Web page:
Submitted by Sophie Pronovost  •  February 16, 2012

Sift

My question is about the verb “to sift”. I know that I can sift flour, cocoa powder and all sorts of solid cooking ingredients. My question is: Can I sift liquids? Let’s say I make some homemade orange juice and want to take the pulp out of it. Do I sift my juice? If I don’t, what do I do to it? Help me! : )

Comments Sort by:   Oldest first  •  Latest first  •  Rating

You strain it.

15 votes Vote!  •  URL to this comment  •  Report Abuse

Please repeat after me:

I Do Not Sift Juice! I Will Not Sift Juice! I Have Never Sifted Juice! :-)

You can filter the pulp out. You could possibly strain, but that is reserved for cases when you start with a thicker mash. If you started with a thick mash of crushed tomato or pineapple, you would strain out the juice.

But if it a liquid with a little bit of pulp, you filter.

3 votes Vote!  •  URL to this comment  •  Report Abuse

"If people make mistakes on the Internet, Google will find them."

Similarly, the internet allows the uninformed and lazy to wander in. For the not-too-lazy my google shows that many educated writers in English have used "sift the juice". But, if it's all too much for you, don't strain yourself.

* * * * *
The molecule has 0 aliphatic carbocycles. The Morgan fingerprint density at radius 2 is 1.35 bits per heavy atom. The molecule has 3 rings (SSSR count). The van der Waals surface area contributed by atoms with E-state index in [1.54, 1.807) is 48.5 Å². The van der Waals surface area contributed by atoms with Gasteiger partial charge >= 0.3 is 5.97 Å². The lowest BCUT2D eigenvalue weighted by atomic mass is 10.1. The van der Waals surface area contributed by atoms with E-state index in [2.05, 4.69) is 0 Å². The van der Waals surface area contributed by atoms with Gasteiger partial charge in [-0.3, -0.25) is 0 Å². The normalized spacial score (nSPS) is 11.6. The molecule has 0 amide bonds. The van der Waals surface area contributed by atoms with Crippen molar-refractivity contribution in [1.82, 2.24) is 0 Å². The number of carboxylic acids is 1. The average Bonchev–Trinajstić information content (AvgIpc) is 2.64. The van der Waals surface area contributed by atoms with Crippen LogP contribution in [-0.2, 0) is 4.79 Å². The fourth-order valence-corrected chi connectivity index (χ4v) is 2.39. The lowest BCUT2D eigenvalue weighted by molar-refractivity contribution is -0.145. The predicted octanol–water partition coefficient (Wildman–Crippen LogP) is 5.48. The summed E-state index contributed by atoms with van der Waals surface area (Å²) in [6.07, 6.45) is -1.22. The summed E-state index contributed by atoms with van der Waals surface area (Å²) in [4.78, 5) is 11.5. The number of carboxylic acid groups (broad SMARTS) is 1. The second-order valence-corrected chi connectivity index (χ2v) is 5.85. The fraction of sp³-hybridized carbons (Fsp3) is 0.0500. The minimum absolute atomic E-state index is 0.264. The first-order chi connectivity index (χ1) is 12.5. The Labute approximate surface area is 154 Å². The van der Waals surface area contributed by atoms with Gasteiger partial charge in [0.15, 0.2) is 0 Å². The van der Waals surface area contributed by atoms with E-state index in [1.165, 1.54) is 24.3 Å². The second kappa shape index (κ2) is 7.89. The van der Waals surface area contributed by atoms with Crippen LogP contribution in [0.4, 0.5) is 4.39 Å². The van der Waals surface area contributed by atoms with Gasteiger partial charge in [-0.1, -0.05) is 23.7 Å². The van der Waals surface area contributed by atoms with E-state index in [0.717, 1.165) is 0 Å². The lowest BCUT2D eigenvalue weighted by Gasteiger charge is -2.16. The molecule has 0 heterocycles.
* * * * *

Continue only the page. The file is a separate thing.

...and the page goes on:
1 vote Vote!  •  URL to this comment  •  Report Abuse

Being sure I'd heard it before, I Googled "sift the juice". And there are lots of examples. Quoting from the first one:

"Peel and slice golden pippins, according to what quantity of jelly is required ; boil them to a marmalade with a little water, and a lemon sliced, and sift the juice ..."

0 vote Vote!  •  URL to this comment  •  Report Abuse

If people make mistakes on the Internet, Google will find them.

0 vote Vote!  •  URL to this comment  •  Report Abuse

Your Comment